But her parents by a friendly arrangement with the husband could obtain a separation by returning the dower if it had been paid or by agreeing to forgo it if not paid.
Such an arrangement was called khula’ and by it the marriage tie would be absolutely dissolved.
Effect of divorce ‘Iddat
A woman if absolutely separated by talaq, zihar, ila’ or khul might remarry, but she could not do so until some time, called the period of ‘iddat (isic), had elapsed.
On the death of the husband the period of ‘iddat was one year.
In proportion to his eagerness to have a son, an Arab father regarded the birth of a daughter as a calamity (disaster), partly at least because of the degraded status of women.
Even in the time of the Prophet female infanticide was prevalent, and many fathers used to bury their daughters alive as soon as born.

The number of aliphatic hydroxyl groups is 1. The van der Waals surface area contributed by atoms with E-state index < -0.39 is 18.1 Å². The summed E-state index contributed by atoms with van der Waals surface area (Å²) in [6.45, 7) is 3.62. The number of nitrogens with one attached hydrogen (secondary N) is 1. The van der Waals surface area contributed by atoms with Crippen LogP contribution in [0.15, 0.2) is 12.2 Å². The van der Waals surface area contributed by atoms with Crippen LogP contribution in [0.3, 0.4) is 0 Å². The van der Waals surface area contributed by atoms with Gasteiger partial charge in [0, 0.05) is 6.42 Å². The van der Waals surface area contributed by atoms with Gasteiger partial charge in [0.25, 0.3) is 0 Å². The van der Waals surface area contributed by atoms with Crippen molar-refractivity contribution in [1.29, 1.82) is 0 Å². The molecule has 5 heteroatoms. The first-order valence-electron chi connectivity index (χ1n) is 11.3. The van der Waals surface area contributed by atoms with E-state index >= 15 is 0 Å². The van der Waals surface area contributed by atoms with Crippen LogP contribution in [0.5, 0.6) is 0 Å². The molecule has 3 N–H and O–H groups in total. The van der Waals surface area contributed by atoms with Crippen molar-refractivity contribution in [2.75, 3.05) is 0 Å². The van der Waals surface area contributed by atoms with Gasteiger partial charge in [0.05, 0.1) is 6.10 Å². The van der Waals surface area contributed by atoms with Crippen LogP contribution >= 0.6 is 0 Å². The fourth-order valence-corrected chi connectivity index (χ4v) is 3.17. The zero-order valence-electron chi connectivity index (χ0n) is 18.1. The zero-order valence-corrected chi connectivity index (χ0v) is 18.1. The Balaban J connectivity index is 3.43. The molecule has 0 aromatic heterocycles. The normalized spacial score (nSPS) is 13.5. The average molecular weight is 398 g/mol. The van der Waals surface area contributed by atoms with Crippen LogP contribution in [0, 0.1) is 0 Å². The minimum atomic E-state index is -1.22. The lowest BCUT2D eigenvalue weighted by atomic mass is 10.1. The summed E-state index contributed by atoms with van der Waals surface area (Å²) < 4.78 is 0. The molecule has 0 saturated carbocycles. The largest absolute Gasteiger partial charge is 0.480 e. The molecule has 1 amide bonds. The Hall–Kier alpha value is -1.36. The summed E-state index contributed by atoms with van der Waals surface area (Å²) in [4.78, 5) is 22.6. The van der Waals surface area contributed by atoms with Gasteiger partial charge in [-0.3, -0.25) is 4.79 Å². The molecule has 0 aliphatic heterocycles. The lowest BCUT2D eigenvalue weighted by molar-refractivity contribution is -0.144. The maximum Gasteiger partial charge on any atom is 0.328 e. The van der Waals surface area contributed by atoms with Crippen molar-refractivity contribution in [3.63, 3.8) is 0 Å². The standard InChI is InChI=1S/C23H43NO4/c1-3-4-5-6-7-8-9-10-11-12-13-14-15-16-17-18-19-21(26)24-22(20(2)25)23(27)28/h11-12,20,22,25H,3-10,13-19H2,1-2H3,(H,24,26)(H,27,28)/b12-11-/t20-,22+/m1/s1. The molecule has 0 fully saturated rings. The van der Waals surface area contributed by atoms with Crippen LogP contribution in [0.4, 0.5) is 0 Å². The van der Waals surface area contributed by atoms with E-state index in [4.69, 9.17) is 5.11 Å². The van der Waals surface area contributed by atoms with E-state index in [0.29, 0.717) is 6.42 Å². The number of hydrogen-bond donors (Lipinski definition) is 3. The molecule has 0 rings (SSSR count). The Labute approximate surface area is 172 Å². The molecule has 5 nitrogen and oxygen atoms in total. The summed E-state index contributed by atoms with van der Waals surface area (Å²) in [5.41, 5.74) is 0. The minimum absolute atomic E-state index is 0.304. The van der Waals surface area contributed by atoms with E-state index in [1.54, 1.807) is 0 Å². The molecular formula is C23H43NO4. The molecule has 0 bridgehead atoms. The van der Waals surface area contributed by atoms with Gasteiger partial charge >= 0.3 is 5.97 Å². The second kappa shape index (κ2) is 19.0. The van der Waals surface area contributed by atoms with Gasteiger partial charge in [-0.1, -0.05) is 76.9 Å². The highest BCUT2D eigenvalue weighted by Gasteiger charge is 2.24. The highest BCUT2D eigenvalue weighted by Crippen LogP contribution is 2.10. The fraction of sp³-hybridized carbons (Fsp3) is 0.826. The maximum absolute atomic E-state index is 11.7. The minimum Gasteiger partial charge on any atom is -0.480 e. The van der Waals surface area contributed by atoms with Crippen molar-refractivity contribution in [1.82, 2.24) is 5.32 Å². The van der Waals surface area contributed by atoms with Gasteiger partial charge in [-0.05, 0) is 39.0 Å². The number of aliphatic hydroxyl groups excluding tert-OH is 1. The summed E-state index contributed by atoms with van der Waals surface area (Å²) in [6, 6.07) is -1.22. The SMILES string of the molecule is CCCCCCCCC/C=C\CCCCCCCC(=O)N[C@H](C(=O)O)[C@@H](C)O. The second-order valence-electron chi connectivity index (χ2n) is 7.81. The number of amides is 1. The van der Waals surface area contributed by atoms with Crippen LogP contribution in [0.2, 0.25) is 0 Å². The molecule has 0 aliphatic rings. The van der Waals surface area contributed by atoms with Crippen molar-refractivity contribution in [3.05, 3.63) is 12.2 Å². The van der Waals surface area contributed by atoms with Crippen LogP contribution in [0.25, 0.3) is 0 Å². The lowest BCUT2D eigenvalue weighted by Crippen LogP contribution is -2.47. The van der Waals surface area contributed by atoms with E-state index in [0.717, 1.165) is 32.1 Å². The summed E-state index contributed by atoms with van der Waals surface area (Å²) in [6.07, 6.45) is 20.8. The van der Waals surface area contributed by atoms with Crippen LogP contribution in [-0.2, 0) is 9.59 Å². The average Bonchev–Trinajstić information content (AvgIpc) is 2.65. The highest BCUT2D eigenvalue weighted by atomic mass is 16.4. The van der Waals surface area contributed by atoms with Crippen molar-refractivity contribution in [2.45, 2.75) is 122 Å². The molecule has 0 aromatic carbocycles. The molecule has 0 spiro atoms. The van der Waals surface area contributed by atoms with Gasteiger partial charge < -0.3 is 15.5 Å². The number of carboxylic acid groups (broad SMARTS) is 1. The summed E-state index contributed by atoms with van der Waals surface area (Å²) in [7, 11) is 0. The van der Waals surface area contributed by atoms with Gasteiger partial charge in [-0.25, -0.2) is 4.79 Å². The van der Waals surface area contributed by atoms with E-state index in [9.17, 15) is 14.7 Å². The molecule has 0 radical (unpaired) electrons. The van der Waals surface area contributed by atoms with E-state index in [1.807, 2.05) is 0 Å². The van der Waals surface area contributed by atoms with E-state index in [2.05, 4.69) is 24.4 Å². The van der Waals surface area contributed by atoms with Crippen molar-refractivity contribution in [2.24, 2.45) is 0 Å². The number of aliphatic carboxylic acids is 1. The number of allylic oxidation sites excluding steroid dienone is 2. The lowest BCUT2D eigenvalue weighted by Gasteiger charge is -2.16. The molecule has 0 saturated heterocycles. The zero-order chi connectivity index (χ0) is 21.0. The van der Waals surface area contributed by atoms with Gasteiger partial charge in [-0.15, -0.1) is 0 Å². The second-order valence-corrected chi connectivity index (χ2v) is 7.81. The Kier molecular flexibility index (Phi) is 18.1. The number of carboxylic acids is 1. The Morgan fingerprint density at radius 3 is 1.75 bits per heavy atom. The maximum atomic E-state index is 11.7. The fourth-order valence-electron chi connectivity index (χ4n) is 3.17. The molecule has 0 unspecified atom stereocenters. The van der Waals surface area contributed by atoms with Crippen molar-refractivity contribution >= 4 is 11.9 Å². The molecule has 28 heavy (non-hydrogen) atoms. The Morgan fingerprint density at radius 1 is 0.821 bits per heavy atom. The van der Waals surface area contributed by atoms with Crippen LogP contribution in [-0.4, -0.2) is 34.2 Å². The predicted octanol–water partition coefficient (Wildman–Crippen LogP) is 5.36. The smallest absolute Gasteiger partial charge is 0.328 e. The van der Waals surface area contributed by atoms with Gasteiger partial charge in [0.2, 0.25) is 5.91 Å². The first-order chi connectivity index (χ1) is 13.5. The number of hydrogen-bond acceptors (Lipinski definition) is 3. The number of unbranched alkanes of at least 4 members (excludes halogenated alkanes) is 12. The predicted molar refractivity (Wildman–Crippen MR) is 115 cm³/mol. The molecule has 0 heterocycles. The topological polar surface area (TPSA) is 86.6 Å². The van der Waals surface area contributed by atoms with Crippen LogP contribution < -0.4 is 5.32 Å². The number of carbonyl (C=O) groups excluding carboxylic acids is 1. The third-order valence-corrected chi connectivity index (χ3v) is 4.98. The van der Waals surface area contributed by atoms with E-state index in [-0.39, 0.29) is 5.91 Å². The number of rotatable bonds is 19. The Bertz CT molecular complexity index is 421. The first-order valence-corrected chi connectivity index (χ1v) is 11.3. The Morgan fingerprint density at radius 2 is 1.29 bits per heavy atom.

Camels, cattle, tents, clothes and a few utensils usually composed the bulk of his possessions.
Slaves were a common and valuable form of property.
Proprietorship was individual, and the principle of a joint family, with reference to the holding of property, was unknown.
No distinction was made between ancestral and self-acquired moveable and immoveable property.
Except the places of worship there was hardly any public property.
Though a woman was debarred (excluded) from inheriting, she was under no disability in the matter of owning property. Anything that she might receive from her husband as dower or by gift from him or her parents and relatives was absolutely hers.
Different kinds of sale or Principles of transfer of Property:
- Sale of goods for goods (Muqayada), being an exchange or barter.